What the west can learn from Japan’s “lost decades”

What the west can learn from Japan’s “lost decades”.

[excerpts]:

“I travel back and forth between Japan and the United States, mostly Tokyo and New York and a few other American cities, several times a year. The contrast is jarring. Arriving in the US can feel like…returning to a time when information was scarce, infrastructure was creaky and basic services such as ground transportation were chaotic and unreliable.

Landing in Tokyo, though, is a breeze.  All the travelators and escalators glide silently; the wall-mounted clocks, digital and analogue, tell the right time. When I reach the baggage carousel, my suitcase is already circling. Trains and buses depart punctually. I don’t have to pre-book because they’re scheduled minutes apart.

But that’s not what the papers say…

Intuitively, you might think that this shrinking, even disappearing Japan should not look and feel as good as it does. To visitors, expats and residents alike, Japan is still one of the richest, most civilised and convenient countries in the world. There should be potholes in its streets and pickpockets in its alleys. Shops, restaurants, bars and factories should be darkened and idle. Trains should be late and the passengers poorly dressed and busking for change.

The 2015 Economist Intelligence Unit’s annual ranking of the safest major cities in the world put Tokyo on top, with Japan’s second city, Osaka, at number three.

In his 2014 book , Pilling grapples with the cognitive dissonance at the heart of 21st-century Japan: is it a harbinger of global stagnation? Or is it a model of global sustainability? In the book’s most-quoted passage, a British MP, on arriving in Tokyo in the early 2000s and surveying its lively environs, is reported to have said: “If this is a recession, I want one.”

“Do rich societies really need to get richer and richer indefinitely?” he asks. “A lot of improvements in standard of living come not through what we normally consider as growth but through technological improvements.”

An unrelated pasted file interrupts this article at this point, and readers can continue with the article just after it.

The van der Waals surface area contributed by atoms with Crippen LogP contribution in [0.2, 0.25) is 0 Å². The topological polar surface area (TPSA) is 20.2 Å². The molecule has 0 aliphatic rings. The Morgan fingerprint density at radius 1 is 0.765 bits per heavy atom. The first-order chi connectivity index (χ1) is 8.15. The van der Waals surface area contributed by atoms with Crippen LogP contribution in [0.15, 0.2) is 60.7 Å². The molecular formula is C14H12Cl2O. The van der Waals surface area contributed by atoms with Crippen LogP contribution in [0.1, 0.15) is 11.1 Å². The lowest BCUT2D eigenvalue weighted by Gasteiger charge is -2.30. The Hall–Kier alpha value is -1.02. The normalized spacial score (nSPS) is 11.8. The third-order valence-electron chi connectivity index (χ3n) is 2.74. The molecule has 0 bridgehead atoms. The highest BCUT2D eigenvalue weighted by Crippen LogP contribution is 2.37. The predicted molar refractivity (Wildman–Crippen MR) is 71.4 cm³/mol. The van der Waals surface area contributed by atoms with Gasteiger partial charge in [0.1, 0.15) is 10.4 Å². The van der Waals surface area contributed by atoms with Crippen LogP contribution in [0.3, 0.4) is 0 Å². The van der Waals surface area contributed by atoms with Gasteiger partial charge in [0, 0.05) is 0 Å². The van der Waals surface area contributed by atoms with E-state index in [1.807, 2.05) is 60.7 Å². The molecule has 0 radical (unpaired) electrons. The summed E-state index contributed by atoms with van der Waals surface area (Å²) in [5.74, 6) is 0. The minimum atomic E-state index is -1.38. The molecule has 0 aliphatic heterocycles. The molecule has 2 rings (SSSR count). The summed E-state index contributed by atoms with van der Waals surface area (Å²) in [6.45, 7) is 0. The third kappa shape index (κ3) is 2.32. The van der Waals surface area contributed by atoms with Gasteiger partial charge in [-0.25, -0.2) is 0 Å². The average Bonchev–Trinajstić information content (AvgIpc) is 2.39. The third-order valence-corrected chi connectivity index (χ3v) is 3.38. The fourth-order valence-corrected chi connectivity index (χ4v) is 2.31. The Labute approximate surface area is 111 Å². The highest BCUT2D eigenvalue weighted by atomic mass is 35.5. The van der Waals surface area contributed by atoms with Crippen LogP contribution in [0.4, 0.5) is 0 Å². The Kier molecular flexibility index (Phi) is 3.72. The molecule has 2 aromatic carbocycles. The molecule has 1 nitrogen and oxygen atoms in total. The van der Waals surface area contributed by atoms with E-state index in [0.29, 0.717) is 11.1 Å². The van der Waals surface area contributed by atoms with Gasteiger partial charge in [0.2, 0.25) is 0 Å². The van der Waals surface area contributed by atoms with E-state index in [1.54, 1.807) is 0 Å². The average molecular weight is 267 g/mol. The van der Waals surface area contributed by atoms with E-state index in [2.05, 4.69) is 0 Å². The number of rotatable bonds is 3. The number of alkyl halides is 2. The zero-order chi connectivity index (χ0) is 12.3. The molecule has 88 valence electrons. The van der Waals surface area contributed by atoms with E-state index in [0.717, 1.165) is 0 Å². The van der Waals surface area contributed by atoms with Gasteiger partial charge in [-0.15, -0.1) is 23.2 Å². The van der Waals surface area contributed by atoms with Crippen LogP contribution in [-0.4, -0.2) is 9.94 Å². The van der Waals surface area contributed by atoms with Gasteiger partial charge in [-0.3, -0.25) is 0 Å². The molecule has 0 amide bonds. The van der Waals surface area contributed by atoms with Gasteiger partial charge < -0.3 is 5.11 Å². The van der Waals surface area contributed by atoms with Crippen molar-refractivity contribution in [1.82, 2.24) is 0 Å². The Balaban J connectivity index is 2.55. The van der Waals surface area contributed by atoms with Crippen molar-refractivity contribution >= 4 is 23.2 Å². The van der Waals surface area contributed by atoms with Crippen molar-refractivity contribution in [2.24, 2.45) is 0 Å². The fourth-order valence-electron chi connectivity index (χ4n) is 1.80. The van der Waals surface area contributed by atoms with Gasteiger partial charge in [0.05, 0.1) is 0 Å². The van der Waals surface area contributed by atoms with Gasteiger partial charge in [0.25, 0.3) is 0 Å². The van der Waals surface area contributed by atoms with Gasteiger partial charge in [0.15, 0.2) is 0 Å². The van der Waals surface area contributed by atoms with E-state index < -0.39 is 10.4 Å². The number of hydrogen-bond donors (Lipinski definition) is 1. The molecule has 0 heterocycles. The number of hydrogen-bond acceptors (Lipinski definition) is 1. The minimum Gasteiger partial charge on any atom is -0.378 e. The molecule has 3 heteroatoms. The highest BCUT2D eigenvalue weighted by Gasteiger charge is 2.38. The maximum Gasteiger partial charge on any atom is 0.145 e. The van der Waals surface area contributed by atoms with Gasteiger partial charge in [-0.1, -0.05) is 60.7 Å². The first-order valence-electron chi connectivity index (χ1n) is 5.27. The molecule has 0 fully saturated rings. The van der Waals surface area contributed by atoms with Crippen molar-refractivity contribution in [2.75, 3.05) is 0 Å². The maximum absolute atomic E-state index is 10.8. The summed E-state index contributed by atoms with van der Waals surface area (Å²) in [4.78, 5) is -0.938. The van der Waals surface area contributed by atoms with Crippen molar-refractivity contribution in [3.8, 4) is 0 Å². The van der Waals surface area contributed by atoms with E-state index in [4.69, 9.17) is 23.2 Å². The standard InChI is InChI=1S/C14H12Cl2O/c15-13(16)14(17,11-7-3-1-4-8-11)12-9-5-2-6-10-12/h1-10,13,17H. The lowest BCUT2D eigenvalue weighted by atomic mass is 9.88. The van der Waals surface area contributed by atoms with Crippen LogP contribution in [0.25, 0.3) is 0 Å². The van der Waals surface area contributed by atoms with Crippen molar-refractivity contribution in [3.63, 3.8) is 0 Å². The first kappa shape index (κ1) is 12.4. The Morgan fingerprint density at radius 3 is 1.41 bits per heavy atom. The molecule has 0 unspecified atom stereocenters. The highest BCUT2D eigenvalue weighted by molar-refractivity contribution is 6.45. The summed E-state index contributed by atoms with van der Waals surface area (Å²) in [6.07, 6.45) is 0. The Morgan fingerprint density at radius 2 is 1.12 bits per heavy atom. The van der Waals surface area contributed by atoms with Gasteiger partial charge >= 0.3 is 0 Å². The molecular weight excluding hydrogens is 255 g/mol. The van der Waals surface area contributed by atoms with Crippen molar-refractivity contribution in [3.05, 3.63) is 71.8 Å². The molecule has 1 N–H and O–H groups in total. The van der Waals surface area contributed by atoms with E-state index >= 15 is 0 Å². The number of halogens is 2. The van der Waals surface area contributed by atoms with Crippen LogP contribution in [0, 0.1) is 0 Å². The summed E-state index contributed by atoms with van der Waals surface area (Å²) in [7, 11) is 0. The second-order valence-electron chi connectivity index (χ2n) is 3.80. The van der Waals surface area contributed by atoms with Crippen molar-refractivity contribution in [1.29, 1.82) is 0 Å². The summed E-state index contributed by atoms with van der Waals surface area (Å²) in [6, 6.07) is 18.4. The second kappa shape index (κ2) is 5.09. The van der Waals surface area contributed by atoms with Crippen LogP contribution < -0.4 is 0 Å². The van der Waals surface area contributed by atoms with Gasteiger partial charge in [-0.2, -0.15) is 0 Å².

Pilling considers Japan’s stagnant years as a time of remarkable domestic growth, if not the kind associated with standard economic measurements such as GDP. “Many would agree that the standard of living, particularly in big cities like Tokyo, has improved significantly in the so-called lost decades

Japan’s stagnation, pilloried by economists and analysts in the west, may turn out to be the catalyst for its greatest strengths: resilience, reinvention and quiet endurance.

Mariko Furukawa, a researcher for the Japanese advertising firm Hakuhodo, thinks that the “think small” mentality of young Japanese is turning stagnancy into sustainability. ..

..city planners and urban designers are talking about downsizing the cities, wrapping up into smaller furoshikis [rucksacks], so to speak, the awareness is there; they know what needs to be done. In this sense, we may be at the forefront of developed economies.”

Furukawa notes that many European nations facing similar dilemmas don’t have the same tools to address them. “Europe has been suffering from low growth. But I don’t know if they are that innovative at new ways of living.”

…Today, the country is more about quality of life than quantities of stuff. In its combination of restraint, frugality and civility, Japan may serve as one of our best societal models of sustenance for the future.

…“Can we really only conceive of a successful economy as one where the population increases year after year? By this measure, Pakistan and many African countries should be screaming success stories. They’re not.”…

 

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Japan to relax arms export ban

Japan to relax arms export ban http://www.bbc.co.uk/news/world-asia-26830504

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China accuses Japan of increased militarization..uh, what are they find in South China Sea ?! ..takes one to be paranoid about others. Yes, I think Japan, and lithe countries need to increase defenses against China’s renewed aggression, and military claims.

Sounds like Japan has good sense of controls in place for their new policy. Sounds like Alf Peyton, while keeping core values of former restrictions in place.
Of course, over time, ya never know.. small change eventually begets bigger change, corrupt people will always (try to) find a way to open doors that weren’t intended.